Theme Month! July 2013: Seeing Double

The theme for this month is Seeing Double. I am going to be reviewing films in which the same actor plays at least two parts.

Actors took on extra roles for various reasons: to demonstrate their acting virtuosity, to break type casting, to connect a child’s story to their parent’s, to produce comedy and just because they could!

Not everyone was happy with this trend. Here is a letter to the editor of Photoplay magazine complaining about these types of films.

dual-roles-rant

I will be posting some reviews soon (I am am technically still on vacation) but I will share some double roles in films I have already reviewed:

Son of the Sheik (Rudolph Valentino plays father and son)

Don Juan (John Barrymore plays father and son)

The Beloved Rogue (John Barrymore plays father and son)

Dr. Jekyll and Mr. Hyde (John Barrymore plays… you know)

Show People (Marion Davies plays a character and then cameos as herself)

The Forbidden City (Norma Talmadge plays mother and daughter)

The Prisoner of Zenda (Lewis Stone plays a king and his commoner doppelganger)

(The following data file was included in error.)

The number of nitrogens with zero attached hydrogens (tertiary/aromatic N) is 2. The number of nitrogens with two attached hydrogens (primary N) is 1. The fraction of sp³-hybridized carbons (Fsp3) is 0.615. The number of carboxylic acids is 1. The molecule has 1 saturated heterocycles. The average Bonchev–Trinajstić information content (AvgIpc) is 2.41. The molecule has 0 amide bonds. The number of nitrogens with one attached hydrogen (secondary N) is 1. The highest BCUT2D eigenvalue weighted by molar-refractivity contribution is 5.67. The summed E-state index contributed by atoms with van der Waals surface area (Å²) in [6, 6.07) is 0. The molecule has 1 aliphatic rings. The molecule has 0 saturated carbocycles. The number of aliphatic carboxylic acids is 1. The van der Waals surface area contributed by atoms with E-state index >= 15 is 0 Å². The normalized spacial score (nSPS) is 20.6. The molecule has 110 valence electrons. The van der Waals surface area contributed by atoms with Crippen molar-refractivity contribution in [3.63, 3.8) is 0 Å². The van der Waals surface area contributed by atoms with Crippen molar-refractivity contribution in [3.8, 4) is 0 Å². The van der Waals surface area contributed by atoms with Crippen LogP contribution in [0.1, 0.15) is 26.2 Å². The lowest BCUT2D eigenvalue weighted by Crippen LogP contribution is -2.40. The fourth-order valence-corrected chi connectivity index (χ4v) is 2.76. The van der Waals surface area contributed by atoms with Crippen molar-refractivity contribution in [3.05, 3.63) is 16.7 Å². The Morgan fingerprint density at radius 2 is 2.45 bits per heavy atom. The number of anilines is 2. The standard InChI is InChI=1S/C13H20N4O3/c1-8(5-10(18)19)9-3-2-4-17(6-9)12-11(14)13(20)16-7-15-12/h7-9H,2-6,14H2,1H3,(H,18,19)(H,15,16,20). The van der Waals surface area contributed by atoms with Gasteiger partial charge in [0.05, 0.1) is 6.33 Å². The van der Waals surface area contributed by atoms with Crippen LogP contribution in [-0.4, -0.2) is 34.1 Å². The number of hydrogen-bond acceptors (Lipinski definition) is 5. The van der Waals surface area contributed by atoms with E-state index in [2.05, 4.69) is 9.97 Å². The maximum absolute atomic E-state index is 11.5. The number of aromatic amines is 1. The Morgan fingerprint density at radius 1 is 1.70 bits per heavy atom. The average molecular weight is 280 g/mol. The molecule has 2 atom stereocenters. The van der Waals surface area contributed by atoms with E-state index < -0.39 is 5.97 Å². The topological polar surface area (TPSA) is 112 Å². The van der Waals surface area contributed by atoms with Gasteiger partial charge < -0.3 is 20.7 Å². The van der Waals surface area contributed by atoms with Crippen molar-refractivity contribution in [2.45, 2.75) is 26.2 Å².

Review #1: Mr. Chaplin and Mr. Chaplin’s night out

A Night in the Show (1915)

Charlie Chaplin takes on the parts of two rowdy theater-goers: A plush lush and a rowdy boozer.

Review #2: I’m my own mom

The Winning of Barbara Worth (1926)

Vilma Banky plays both mother and daughter in the desert-set tale. Ronald Colman and a very young Gary Cooper co-star.

Review #3: Busters, Busters everywhere!

The Play House (1921)

Buster Keaton takes on dozens of roles in this famous comedy about life backstage.

Review #4: A Thousand Lupinos!

Only Me (1929)

Lupino Lane plays every single part in this uproarious comedy short from the very end of the silent era.

5 Replies to “Theme Month! July 2013: Seeing Double”

  1. Mildred Garee (author of the clipping) sounds like a dream. Can you IMAGINE having her as a mother in law or a next-door neighbour?

    She is eloquent, however: “I am still shuddering from that shock.” That made me laugh out loud. Dear Mildred.

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